The mythical Island of Hy Brasil and the Book of O’Lees19 September 2019
This month's Library blog post takes you on a journey to an enchanted island ...
One hundred and seventy-five years ago the Academy bought an unusual looking medieval manuscript with an even more unusual provenance story. A story of kidnap, an enchanted island, a magical book and an old Irish family.
Some enchanted island …
The island of Hy Brasil has been spoken about for generations in the West of Ireland. A phantom isle shrouded in a cloud of mystery, said to only be visible every seven years. Does it exist? Did it ever exist?
The island has appeared on maps and charts from as early as 1325 and up to the late 1800s. Tales are told of sailors setting out in search of the island to no avail. Yet there are also accounts of sailors successfully finding the island or happen upon it by chance. John Nisbet, a Scottish sea captain claimed to have seen the island in 1674 while travelling from France to Ireland. Four members of the ship’s crew went ashore and were met by a ‘wise old man’ who gave them gold and silver. The sailors also came back with tales of large black rabbits and a magician in a castle.
Island of Hy Brasil. Theatro d'el Orbe de la Tierra de Abraham Ortello (Antwerp, 1602)
One of the last written accounts of a sighting was by the antiquarian and archaeologist T. J. Westropp, who states he saw the island on three different occasions. On one of these occasions he took along his mother, brother and some friends:
‘It was a clear evening, with a fine golden sunset, when, just as the sun went down, a dark island suddenly appeared far out to sea, but not on the horizon. It had two hills, one wooded; between these, from a low plain, rose towers and curls of smoke. My mother, brother, Ralph Hugh Westropp, and several friends saw it at the same time; one person cried out that he could ‘see New York’!’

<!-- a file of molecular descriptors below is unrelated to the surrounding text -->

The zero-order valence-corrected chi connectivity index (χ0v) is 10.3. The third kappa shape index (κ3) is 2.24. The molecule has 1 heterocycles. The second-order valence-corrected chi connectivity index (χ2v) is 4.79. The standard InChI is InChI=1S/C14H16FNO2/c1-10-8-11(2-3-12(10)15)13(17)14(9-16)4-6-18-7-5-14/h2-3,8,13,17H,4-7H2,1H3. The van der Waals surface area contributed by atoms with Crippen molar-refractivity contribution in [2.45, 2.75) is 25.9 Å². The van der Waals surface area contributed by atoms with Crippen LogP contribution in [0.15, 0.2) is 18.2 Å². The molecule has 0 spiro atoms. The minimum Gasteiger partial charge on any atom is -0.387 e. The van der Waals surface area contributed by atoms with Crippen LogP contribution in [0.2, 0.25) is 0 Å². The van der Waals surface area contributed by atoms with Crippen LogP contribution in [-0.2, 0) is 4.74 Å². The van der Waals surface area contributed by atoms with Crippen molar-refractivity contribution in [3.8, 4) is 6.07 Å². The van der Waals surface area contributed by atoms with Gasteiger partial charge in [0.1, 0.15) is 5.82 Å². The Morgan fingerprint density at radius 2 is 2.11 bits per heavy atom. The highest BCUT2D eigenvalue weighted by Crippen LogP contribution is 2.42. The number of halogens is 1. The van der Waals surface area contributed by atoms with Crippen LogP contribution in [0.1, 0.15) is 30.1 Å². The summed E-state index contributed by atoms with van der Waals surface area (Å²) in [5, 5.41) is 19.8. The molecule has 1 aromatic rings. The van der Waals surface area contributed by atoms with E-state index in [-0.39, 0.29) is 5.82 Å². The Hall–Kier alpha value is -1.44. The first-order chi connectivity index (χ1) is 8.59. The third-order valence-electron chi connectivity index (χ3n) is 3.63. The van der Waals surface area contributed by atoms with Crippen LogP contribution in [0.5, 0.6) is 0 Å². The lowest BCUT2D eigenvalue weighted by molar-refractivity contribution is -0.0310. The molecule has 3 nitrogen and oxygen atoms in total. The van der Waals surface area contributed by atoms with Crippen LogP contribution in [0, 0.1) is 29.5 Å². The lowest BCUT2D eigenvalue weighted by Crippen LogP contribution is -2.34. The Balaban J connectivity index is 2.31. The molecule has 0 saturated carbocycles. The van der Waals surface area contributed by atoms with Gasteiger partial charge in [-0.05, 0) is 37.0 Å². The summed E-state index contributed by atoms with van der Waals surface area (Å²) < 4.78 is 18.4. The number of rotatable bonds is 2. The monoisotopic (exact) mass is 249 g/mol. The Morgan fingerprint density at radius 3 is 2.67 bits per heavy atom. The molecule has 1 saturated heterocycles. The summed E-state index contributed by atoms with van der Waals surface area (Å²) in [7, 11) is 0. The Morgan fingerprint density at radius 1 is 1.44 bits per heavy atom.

Early maps showing “Brasil” Island. From T. J. Westropp, ‘Brasil and the Legendary Islands of the North Atlantic (PRIA Vol. 30 (1912/1913, Plate XX.
Historian Roderick O’Flaherty, a native of the West of Ireland, wrote a description of West Connaught in 1684, which includes local history and lore. O’Flaherty recounts a story of a man named Murrough O’Ley and his astonishing claims of being transported to the island of Hy Brasil. In April 1668, O’Ley, in a melancholy state of mind after a disagreement with his wife, was out walking at Irrosainhagh, in the south of the barony of Ballynahinch. He was taken by force by two or three men who put him on a boat and sailed to an island they called O’Brazil. O’Ley did not give a description of the island itself but from its shore he could see the Aran Islands and other places along the West Coast. After two days, his kidnappers returned him to Seapoint, near Galway, ‘hoodwinked’. There he stayed with a friend for a number days. Some years later, O’Ley found he had the gift of healing even though he had never studied medicine. The implication was that he had been given this gift on the magical island of O’Brazil.
A magical book
In 1846, the historian James Hardiman published O’Flaherty’s account and noted that the story was still remembered in the area, almost 200 years after the event. By Hardiman’s time the tale had been embellished, as often happens with time. One addition to the story tells of O’Ley being given a book whilst on the island and told not to open it for seven years. O’Ley obeyed and after seven years opened and read the book and henceforth had the power to heal.
The Book of O’Lees ‘Book of Hy-Brasil’ RIA, MS 23 P 10 (ii), p.62
In 1839, John O’Donovan, whilst working on the Ordnance Survey, also heard the story of Murrough O’Ley and his adventures. O’Donovan’s version of the tale tells of a fishing crew, including O’Ley, passing an island which they did not know. They landed and were immediately confronted by an old man on the shore, who told them they had no business being there as it was an enchanted island. Before they set off from this unknown island, the old man gave O’Ley a book with instructions not to open it for seven years. In this version O’Ley again obeys the instructions and after several years found he could ‘practice medicine with much success.’ The book stayed within the O’Ley family until around 1837 when it was sold to a bookseller in Dublin. The introduction of a ‘magical book’ to the story explains better how O’Ley gained his gifts of medicine and healing. As O’Donovan notes: